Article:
Bribery Act 'to help fight against corruption'

Cash The government said the act would not be a burden on businesses

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The government has said its new Bribery Act will cement the UK's position as a global leader in the fight against business corruption.

Justice Secretary Kenneth Clarke announced the act will come into force on 1 July, and not next week as previously proposed.

He said the act would be implemented in a "workable, common sense" way.

He added that businesses should not be concerned about any increased costs resulting from the new legislation.

"Some have asked whether business can afford this legislation - especially at a time of economic recovery," Mr Clarke said.

"But the choice is a false one. We don't have to decide between tackling corruption and supporting growth. Addressing bribery is good for business because it creates the conditions for free markets to flourish."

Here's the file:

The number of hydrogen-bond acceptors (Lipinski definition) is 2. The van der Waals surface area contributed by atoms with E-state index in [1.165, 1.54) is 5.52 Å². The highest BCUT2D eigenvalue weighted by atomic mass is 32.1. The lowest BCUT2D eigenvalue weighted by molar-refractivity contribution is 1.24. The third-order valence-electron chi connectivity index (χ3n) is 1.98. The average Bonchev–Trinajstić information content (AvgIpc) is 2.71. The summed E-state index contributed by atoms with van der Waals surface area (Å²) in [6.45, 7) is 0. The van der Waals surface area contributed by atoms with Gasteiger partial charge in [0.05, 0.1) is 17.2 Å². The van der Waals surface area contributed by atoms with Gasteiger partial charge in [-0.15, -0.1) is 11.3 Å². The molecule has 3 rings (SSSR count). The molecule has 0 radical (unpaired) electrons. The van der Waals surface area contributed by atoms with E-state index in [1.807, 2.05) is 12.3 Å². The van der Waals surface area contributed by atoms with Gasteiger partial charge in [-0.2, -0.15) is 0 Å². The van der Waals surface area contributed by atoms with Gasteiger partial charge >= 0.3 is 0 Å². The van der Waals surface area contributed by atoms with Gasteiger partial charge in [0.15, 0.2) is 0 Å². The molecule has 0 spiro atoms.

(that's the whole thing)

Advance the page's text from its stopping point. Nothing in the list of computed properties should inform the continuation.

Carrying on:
Welcome act

The government said it did not expect "genuine hospitality" or similar expenditure to fall under the act.

Business Secretary Vince Cable said the government was "minimising regulatory burdens" on businesses, which now have an additional three months to prepare for the act.

"Bribery has no place in British business, at home or abroad. This robust law reflects the UK's leading role in the fight against bribery," he said.

Lawyers said businesses would welcome the revised act.

"The full force of the criminal law will not be brought to bear on well run organisations that are affected by an isolated act of bribery, and this will come as a relief to businesses," said Jeremy Summers, partner in business crime and regulation at Russell Jones & Walker.

"It does appear that the government has listened to the concerns of business and tried to soften the more extreme ways in which the act potentially could have been enforced."

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